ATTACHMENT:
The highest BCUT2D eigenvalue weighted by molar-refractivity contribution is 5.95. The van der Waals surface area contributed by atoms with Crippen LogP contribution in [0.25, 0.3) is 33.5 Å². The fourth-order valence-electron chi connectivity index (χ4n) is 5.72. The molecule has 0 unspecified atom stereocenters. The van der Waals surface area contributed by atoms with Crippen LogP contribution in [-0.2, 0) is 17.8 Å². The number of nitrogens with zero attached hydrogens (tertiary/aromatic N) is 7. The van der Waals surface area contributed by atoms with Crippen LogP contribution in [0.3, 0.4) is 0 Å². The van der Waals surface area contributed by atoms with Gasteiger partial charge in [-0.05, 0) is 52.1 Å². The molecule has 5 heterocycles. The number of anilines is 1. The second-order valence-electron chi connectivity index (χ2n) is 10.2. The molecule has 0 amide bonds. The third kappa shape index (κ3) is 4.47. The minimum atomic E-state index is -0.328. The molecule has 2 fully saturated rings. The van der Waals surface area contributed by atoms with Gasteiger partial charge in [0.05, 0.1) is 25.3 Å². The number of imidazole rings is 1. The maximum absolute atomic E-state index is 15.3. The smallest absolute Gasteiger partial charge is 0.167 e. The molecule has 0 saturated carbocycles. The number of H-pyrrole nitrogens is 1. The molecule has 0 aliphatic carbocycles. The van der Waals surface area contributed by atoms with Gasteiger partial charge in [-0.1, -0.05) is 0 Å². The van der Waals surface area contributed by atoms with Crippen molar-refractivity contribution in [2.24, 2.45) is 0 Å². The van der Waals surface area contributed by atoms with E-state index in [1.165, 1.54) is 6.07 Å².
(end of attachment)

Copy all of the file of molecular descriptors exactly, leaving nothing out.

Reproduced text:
The highest BCUT2D eigenvalue weighted by molar-refractivity contribution is 5.95. The van der Waals surface area contributed by atoms with Crippen LogP contribution in [0.25, 0.3) is 33.5 Å². The fourth-order valence-electron chi connectivity index (χ4n) is 5.72. The molecule has 0 unspecified atom stereocenters. The van der Waals surface area contributed by atoms with Crippen LogP contribution in [-0.2, 0) is 17.8 Å². The number of nitrogens with zero attached hydrogens (tertiary/aromatic N) is 7. The van der Waals surface area contributed by atoms with Crippen LogP contribution in [0.3, 0.4) is 0 Å². The van der Waals surface area contributed by atoms with Gasteiger partial charge in [-0.05, 0) is 52.1 Å². The molecule has 5 heterocycles. The number of anilines is 1. The second-order valence-electron chi connectivity index (χ2n) is 10.2. The molecule has 0 amide bonds. The third kappa shape index (κ3) is 4.47. The minimum atomic E-state index is -0.328. The molecule has 2 fully saturated rings. The van der Waals surface area contributed by atoms with Gasteiger partial charge in [0.05, 0.1) is 25.3 Å². The number of imidazole rings is 1. The maximum absolute atomic E-state index is 15.3. The smallest absolute Gasteiger partial charge is 0.167 e. The molecule has 0 saturated carbocycles. The number of H-pyrrole nitrogens is 1. The molecule has 0 aliphatic carbocycles. The van der Waals surface area contributed by atoms with Gasteiger partial charge in [-0.1, -0.05) is 0 Å². The van der Waals surface area contributed by atoms with Crippen molar-refractivity contribution in [2.24, 2.45) is 0 Å². The van der Waals surface area contributed by atoms with E-state index in [1.165, 1.54) is 6.07 Å².